Do you feel a rush of fear each time your finger hovers over the “publish” button on your content campaign?
You should. 😉
I’m not saying this to scare you.
But the truth is, a single “publish” of the wrong content can send your brand spiraling, accumulating tons of hate messages, and even losing millions of dollars (as I’ll show you in an example later on). 😨
So how can you avoid nightmares like this?
You can’t. Not entirely. There will always be that god-awful rainy day when you click “go” on the wrong campaign.
The good news is, there’s a way to lessen the chances this happens.
It’s by studying terrible past campaigns, learning from them, and keeping those lessons beside you each time you sit down to craft content for a new campaign.
Ready to look at four content campaigns you should never emulate?
4 Terrible Content Campaigns You Should Never Follow (+ Important Takeaways That Belong on Your Bathroom Mirror)
Horror storytelling time.
Let’s get into a Thanksgiving spread ad that’ll either make you laugh or throw up…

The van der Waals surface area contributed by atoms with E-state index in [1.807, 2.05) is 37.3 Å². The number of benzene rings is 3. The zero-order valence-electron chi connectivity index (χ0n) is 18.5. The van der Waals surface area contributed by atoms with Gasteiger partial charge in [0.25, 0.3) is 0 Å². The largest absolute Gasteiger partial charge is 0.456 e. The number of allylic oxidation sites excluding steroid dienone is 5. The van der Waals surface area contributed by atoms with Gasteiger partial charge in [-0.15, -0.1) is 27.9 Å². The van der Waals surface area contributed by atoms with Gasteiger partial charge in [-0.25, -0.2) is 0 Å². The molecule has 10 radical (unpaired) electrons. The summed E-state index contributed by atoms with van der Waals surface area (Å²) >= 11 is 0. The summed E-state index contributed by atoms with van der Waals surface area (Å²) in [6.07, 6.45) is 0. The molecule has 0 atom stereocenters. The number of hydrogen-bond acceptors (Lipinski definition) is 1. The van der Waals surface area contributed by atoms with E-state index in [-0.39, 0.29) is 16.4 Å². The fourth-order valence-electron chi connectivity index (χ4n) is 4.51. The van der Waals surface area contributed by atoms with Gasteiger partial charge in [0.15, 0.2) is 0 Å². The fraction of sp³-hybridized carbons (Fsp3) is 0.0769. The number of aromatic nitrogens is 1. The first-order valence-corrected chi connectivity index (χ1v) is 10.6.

…a campaign that lost a company over £20 million…
…a social media post that was ridiculed by (then) presidential candidate Elizabeth Warren…
1. Giant Food’s Thanksgiving Gaffe
Thanksgiving is synonymous with delicious homecooked food and family gatherings.
That said, things were a tad different this year due to the COVID-19 pandemic.
Big gatherings were discouraged by the government. Guidelines were posted on avoiding “shared” food and utensils.
So when you see an ad like this, you’ll either burst into a confused laugh or run to the bathroom and throw up.
I know, right?
It’s just wrong.
Even the phrasing “super spread” is a gaffe that reminds us of the “super spreaders” of the virus.
What’s more, it’s insensitive.
With the massive job loss brought about by the pandemic, millions of people struggle to pay their rent and buy food. Who’s thinking of a “super spread” at this time?
Takeaway: Stay away from tone-deaf content. Be careful and sensitive in your campaigns.